ANNO: Archbishop of Cologne; b. probably 1010; d. at Cologne Dec. 4, 1075. He came of a noble Swabian family, received his education at Bamberg, and, through the favor of Emperor Henry III attained the dignities of dean of Goslar and archbishop of Cologne (1056). After the death of Henry III. (1056) and the accession of his infant son, Henry IV., under the regency of his mother Agnes of Poitou, Anno exercised considerable influence at court, and took part in the contest which broke out between the empire and Rome. The lack of capacity for the duties of government revealed by the queen-regent led to the formation of a conspiracy in 1062, under the leadership of Anno, who in the same year made himself master of the young king's person and thereby became virtual ruler of the empire. Desire for personal aggrandizement restrained him from making use of his power for the interests of Germany in the quarrel with the papacy, which now entered upon an acute phase. Upon the death of Pope Nicholas II. (1061) the party hostile to German influence, under the leadership of Hildebrand, had chosen as his successor Anselm of Lucca, who assumed the title of Alexander II. In opposition the imperial party had raised to the papal orifice Cadalus of Parma under the name of Honorius II. A synod at Augsburg, summoned in 1062 to decide on the conflicting claims of the two candidates, rendered a temporary decision in favor of Alexander II.; and two years later a second synod, at Mantua, made formal acknowledgment of Alexander's rights. Anno, who was in complete control at Augsburg, was actuated in this course, so seemingly hostile to the welfare of the empire, by the desire to preserve in his hands the balance of power between the papal and imperial forces and thus to secure for himself the rôle of arbiter between the two. When the council of Mantua assembled, however, his influence had undergone serious diminution and he was unable to prevent the confirmation of the Italian pope. A strong rival for power now appeared in the person of Adalbert, archbishop of Hamburg-Bremen (see ADALBERT OF HAMBURG-BREMEN), with whom Anno was compelled to share his authority over the young king (1063). Two years later the archbishop of Cologne found himself almost entirely superseded.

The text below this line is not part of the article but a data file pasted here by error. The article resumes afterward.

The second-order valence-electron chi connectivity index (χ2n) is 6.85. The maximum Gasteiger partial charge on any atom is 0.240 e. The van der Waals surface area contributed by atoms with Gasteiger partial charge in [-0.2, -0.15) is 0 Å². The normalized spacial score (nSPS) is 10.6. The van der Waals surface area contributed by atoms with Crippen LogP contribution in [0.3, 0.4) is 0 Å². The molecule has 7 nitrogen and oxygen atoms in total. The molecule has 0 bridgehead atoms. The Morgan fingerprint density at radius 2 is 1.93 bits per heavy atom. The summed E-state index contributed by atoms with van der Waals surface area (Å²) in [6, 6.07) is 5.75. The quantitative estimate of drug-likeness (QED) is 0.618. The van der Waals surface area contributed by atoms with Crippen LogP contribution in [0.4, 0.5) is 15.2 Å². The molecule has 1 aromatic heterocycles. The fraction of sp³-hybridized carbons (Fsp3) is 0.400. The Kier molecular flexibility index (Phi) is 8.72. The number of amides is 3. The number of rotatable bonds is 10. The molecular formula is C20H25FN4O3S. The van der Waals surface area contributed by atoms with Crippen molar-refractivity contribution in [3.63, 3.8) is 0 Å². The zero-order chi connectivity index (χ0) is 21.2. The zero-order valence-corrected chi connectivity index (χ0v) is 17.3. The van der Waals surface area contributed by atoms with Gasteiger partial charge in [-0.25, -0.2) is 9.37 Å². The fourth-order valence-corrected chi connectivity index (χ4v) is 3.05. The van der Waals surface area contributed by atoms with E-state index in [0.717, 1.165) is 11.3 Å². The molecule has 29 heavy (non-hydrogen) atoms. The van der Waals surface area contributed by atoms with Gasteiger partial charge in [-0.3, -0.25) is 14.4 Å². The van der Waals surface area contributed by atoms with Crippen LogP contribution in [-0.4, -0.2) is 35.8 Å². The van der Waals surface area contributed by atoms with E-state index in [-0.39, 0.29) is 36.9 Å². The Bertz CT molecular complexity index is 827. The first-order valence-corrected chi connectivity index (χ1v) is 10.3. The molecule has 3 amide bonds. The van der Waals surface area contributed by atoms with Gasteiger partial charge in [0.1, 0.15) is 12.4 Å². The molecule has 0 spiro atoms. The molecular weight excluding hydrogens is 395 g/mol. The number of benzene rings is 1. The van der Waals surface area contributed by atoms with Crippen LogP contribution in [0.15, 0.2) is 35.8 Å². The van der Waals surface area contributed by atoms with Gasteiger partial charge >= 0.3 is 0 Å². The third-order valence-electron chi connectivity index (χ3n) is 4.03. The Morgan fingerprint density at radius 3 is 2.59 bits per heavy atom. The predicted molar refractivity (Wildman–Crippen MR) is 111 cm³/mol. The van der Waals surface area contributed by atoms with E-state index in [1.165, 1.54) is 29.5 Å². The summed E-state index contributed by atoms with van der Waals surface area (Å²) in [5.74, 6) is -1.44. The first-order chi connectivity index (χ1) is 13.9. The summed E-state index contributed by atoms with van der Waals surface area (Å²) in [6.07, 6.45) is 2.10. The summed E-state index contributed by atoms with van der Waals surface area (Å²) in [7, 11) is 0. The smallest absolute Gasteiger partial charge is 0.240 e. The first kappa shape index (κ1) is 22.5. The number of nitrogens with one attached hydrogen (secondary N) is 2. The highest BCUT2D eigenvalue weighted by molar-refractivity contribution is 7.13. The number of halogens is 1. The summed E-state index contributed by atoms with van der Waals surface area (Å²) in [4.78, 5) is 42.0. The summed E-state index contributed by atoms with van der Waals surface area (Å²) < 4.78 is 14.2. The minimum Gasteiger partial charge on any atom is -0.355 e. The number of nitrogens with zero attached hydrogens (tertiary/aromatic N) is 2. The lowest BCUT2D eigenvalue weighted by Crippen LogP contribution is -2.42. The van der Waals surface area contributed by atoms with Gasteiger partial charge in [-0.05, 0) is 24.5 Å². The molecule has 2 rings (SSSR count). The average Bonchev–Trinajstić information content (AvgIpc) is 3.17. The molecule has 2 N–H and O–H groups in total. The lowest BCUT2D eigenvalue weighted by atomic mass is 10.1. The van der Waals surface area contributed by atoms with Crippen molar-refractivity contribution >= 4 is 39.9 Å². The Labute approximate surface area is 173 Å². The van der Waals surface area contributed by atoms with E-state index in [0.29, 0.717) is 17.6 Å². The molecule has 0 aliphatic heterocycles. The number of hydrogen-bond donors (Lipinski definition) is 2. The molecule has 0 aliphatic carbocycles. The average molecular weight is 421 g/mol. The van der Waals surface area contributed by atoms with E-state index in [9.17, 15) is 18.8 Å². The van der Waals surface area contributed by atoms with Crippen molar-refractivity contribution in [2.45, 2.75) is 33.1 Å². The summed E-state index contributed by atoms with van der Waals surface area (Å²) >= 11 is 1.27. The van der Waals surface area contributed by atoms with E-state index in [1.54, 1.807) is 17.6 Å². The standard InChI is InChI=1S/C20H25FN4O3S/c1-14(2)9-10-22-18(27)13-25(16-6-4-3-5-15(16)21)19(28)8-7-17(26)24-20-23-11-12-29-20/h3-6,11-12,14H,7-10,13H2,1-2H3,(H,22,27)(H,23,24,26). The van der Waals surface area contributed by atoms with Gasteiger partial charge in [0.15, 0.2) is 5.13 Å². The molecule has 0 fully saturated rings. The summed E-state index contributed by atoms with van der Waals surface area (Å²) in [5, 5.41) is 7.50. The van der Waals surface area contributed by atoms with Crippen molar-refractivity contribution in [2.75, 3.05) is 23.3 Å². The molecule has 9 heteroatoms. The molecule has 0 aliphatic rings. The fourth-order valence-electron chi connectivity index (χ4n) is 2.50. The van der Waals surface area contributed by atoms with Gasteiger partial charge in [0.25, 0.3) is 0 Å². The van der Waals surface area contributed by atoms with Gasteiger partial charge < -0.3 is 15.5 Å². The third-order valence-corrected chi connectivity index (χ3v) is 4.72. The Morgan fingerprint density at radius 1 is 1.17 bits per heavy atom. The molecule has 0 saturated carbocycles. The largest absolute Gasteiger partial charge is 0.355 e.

The fall of Adalbert in 1066 brought Anno once more to the front for a brief time, but he never again exercised the authority he had formerly possessed. The last years of his life were embittered by quarrels with Rome, by a rising of the citizens of Cologne which he suppressed with extreme severity, and by charges of treasonable correspondence with William I. of England, for which there seems to have been little foundation. There was not wanting in the worldly prelate a certain ascetic austerity which the misfortunes of his later years tended to accentuate, giving him a posthumous reputation of great holiness, and in 1183 he was canonized.